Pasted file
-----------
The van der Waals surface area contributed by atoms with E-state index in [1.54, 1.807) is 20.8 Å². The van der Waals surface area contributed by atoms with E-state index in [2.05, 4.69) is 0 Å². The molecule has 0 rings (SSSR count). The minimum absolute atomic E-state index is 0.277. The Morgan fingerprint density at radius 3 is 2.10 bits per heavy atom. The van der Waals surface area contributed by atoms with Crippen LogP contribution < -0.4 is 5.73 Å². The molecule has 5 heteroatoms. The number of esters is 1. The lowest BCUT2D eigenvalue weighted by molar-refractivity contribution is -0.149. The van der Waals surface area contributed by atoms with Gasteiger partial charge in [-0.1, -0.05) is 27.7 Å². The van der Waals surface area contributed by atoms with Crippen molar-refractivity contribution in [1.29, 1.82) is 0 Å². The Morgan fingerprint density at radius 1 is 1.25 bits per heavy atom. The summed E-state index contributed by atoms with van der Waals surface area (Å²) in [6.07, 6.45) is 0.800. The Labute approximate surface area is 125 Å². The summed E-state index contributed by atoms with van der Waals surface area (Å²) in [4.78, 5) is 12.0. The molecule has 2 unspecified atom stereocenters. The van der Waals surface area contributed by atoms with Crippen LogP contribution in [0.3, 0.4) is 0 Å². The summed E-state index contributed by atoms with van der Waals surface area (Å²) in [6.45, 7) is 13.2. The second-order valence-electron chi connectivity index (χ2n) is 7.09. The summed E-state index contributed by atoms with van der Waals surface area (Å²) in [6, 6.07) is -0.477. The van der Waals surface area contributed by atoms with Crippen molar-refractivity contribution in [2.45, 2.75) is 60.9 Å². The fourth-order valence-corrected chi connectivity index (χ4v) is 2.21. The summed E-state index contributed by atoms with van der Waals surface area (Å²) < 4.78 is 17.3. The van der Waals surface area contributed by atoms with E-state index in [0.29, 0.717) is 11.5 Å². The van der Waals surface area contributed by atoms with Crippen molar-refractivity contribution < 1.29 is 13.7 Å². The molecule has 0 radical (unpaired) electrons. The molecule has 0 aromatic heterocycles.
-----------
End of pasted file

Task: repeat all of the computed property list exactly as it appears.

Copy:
The van der Waals surface area contributed by atoms with E-state index in [1.54, 1.807) is 20.8 Å². The van der Waals surface area contributed by atoms with E-state index in [2.05, 4.69) is 0 Å². The molecule has 0 rings (SSSR count). The minimum absolute atomic E-state index is 0.277. The Morgan fingerprint density at radius 3 is 2.10 bits per heavy atom. The van der Waals surface area contributed by atoms with Crippen LogP contribution < -0.4 is 5.73 Å². The molecule has 5 heteroatoms. The number of esters is 1. The lowest BCUT2D eigenvalue weighted by molar-refractivity contribution is -0.149. The van der Waals surface area contributed by atoms with Gasteiger partial charge in [-0.1, -0.05) is 27.7 Å². The van der Waals surface area contributed by atoms with Crippen molar-refractivity contribution in [1.29, 1.82) is 0 Å². The Morgan fingerprint density at radius 1 is 1.25 bits per heavy atom. The summed E-state index contributed by atoms with van der Waals surface area (Å²) in [6.07, 6.45) is 0.800. The Labute approximate surface area is 125 Å². The summed E-state index contributed by atoms with van der Waals surface area (Å²) in [4.78, 5) is 12.0. The molecule has 2 unspecified atom stereocenters. The van der Waals surface area contributed by atoms with Crippen LogP contribution in [0.3, 0.4) is 0 Å². The summed E-state index contributed by atoms with van der Waals surface area (Å²) in [6.45, 7) is 13.2. The second-order valence-electron chi connectivity index (χ2n) is 7.09. The summed E-state index contributed by atoms with van der Waals surface area (Å²) in [6, 6.07) is -0.477. The van der Waals surface area contributed by atoms with Crippen molar-refractivity contribution in [2.45, 2.75) is 60.9 Å². The fourth-order valence-corrected chi connectivity index (χ4v) is 2.21. The summed E-state index contributed by atoms with van der Waals surface area (Å²) < 4.78 is 17.3. The van der Waals surface area contributed by atoms with E-state index in [0.29, 0.717) is 11.5 Å². The van der Waals surface area contributed by atoms with Crippen molar-refractivity contribution < 1.29 is 13.7 Å². The molecule has 0 radical (unpaired) electrons. The molecule has 0 aromatic heterocycles.